Linda McAvan MEP: The road to Rio – what can the European Union bring to the table?

As Rio+20 closes, the next essay from our new pamphlet by leading Labour politicians on sustainable development is by Linda McAvan MEP, considering the European dimension to the issues. 

At the Rio+20 Summit, as at most major international negotiations, the UK will be attending not as an individual country, but as part of the European Union (EU) delegation. The 27 EU Member States have submitted a joint position to the UN which has been negotiated over several meetings of Europe’s Environment Ministers and endorsed at the recent EU Summit of Heads of State. This determination to act together and present a clear, common purpose reflects a determination to learn lessons from the EU’s experience at the 2009 Copenhagen Climate Change Summit. On that occasion, the EU’s failure to speak with one voice as different Heads of State attempted to upstage each other led to the EU being sidelined in the final hours of negotiation – despite it being the most prepared delegation at the talks.

The main aim of the EU in Rio will be to get some tangible outcomes. While recognizing that there is little appetite among its global partners for a binding legal outcome along the lines of the 1992 Earth Summit which launched binding UN conventions on biodiversity, climate change and desertification, the EU is pushing for some kind of targets to be set out in the final text. In its submission to the latest preliminary talks in New York, the EU proposed an amendment to the draft UN text as follows: “As a tool to trigger the start of a profound, world-wide just transition towards a sustainable future, we agree to establish a global green economy roadmap, with deadlines for specific goals, objectives and concrete actions at the international level in a specific number of crosscutting and thematic areas”. Sensitive to resistance from its partners about any mention of legally binding engagements, the EU calls its targets “aspirational”. Labour and its sister parties in the European Parliament’s Social and Democratic Group support these targets because we feel that unless there are some common yardsticks, it will be impossible to measure and compare progress across the world. Worth noting is that consistent with their climate sceptic position, Tory MEPs voted against the European Parliament’s joint resolution on Rio+20, leaving them isolated once again from the political mainstream, voting with UKIP, the BNP and other fringe European parties including Le Pen’s National Front.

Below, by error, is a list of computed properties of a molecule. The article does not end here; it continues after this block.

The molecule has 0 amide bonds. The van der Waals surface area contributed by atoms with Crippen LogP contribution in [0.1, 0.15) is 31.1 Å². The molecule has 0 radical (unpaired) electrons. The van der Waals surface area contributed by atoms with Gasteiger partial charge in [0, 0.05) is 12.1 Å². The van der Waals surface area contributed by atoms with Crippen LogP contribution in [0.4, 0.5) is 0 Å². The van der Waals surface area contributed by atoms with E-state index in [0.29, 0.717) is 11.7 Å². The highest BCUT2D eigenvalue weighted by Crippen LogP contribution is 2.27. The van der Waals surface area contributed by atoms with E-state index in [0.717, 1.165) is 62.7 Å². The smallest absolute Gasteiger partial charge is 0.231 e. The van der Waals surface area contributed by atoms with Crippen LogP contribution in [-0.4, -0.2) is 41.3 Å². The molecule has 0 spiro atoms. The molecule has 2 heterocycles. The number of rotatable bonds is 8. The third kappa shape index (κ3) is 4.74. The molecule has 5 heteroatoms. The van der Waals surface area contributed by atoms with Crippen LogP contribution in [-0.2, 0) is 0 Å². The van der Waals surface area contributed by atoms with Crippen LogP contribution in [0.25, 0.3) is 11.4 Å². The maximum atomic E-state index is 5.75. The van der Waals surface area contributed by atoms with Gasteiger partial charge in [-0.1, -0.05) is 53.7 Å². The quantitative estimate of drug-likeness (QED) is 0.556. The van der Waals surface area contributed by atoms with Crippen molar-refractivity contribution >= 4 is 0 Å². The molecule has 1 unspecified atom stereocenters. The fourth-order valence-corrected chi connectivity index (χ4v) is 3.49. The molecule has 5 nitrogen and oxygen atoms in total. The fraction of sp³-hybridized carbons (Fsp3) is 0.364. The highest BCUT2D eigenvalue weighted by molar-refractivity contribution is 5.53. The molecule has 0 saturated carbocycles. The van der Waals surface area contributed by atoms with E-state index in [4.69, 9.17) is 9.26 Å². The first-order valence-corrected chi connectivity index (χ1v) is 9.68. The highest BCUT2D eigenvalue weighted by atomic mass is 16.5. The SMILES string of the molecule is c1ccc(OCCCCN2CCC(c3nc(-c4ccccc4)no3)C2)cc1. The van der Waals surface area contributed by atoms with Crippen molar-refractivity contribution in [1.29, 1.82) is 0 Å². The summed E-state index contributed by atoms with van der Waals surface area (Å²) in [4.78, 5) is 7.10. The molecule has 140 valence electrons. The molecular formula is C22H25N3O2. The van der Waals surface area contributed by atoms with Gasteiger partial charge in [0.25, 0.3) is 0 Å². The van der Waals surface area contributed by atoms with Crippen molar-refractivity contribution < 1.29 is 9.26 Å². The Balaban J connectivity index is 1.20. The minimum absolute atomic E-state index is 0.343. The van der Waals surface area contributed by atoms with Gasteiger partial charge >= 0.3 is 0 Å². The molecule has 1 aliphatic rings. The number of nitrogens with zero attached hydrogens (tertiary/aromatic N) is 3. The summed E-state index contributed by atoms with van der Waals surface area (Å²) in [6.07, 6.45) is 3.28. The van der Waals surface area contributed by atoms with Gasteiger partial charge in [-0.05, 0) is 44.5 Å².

So what are those “concrete actions” and “goals” that the EU wants world leaders to agree? The targets fall under five categories: water, oceans and the marine environment, sustainable land management and ecosystems, sustainable energy and resource efficiency, in particular waste. Under each heading, the EU negotiating team is working on an overarching goal and concrete targets.

Water: noting that water scarcity is a key problem and that there could be a potential global water gap of 40% by 2030, the goal is to ensure universal access to drinking water and sanitation and sustainable water use through integrated water resource management and increased resource efficiency. Four targets are proposed, all for 2030, to meet this goal.

Oceans and marine environment: irresponsible exploitation of our marine environment is at the root cause of the degradation of our marine environment and depletion of fish stocks – the the EU itself being a main culprit, something we hope to fix through reform of the Common Fisheries Policy (CFP). Three targets are proposed: by 2020 to restore marine habitats and eliminate illegal fishing and by 2025 to halve the levels of marine litter compared with 2012.

Sustainable land management and ecosystems: the goal here relates to achieving already recognised global standards for land management. Five targets are proposed: to set a timeframe for halting land and soil degradation, three targets for 2020 including halting loss of biodiversity, investment in sustainable agriculture and agrifood chains and increasing access of smallhold farmers, particularly women to best practice training and by 2030 to increase global, sustainable agricultural productivity with specific regional targets.

Sustainable energy: noting that access to energy is vital for human needs and that 80% of people without electricity live in SubSaharan Africa and South Asia, the goal is by 2030 to provide sustainable energy for all. There are three targets, all for 2030: achieve universal access, double the rate of improvement in energy efficiency and double the share of renewable energy in the global mix.